FREE for radio stations: 5-part series, “Tips For Job-Seekers“
For everyone else…
Something you may have heard me talk about on radio recently: how to complain effectively, when you have been mishandled as a customer.
“Mishandled” is actually a term in the airline industry. It refers to a passenger who as been sufficiently-wronged that the airline is offering compensation of some sort. Such compensation CAN be generous, as you will read in a document I offered, FREE, during my radio interview.
Even if you didn’t hear me on radio, help yourself to the actual complaint letter I sent the CEO of a major airline…and not-one-but-TWO replies I received, from two different levels of The Apology Department, along with gracious, generous restitution.
For your copy, simply send an Email — even a blank one will do — to firstname.lastname@example.org. Moments later, my E-robot will reply.
AND IF, rather than sending a blank Email, you’d like to share YOUR story of effective complaining, do tell! I may post it at http://www.SurvivalSpeech.com and/or use it in my book.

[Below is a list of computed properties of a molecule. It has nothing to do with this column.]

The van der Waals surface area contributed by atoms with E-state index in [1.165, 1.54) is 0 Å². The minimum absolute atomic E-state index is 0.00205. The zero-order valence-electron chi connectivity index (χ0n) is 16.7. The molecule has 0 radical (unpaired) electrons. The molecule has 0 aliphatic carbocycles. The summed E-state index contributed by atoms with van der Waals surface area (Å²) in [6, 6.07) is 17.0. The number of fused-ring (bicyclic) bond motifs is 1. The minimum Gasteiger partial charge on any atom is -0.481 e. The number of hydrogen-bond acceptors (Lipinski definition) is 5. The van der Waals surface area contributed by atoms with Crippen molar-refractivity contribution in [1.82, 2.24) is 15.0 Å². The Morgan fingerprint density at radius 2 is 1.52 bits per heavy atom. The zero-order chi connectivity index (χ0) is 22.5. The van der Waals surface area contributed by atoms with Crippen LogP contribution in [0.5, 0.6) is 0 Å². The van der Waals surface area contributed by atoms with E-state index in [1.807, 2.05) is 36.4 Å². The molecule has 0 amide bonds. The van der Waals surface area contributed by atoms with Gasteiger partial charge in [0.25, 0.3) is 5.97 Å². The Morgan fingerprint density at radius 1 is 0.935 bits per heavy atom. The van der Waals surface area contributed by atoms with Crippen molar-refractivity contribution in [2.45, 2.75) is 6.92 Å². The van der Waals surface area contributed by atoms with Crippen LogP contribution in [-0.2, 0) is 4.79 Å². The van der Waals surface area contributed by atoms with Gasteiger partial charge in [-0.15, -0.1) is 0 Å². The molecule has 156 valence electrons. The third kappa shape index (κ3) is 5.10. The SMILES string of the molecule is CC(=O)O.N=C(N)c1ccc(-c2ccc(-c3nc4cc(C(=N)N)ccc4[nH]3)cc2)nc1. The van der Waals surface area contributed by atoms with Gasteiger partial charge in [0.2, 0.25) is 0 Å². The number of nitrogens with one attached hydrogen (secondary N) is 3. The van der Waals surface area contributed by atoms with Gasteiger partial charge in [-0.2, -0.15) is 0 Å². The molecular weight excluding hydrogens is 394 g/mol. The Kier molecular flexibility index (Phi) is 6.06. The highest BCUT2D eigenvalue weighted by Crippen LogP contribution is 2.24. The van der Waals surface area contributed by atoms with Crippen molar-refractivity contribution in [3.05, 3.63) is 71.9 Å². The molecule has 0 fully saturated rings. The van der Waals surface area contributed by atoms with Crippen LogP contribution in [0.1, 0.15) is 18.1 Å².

Remember The Survival Speech Manifesto: “The answer ‘no’ is a break-even.”
I just read your letter and it reminded me of a incident I had a few years back.
I was standing in line at the gate service counter for a flight that had been delayed (3 hrs) do to mechanical issues with the aircraft (flat tire). The customer ahead of me was VERY rude to the counter person including the use of foul language. Needless to say the customer was politely told their was nothing the airline could do and sent on his way to wait.
When I got up to the counter, I looked the counter person in the eye and sincerely apologized for the jerk that was ahead of me. I recognized that she did not have any control with what happens to the plane. I explained that although I had originally had a long layover at the next airport, it was getting to the point that I was starting to worry about making my next flight.
The young lady looked in the computer and informed me that I should make the connection. She then informed me that she had upgraded my ticket to business class on this flight and first class on the next.
Just goes to prove that being nice is always better then being rude.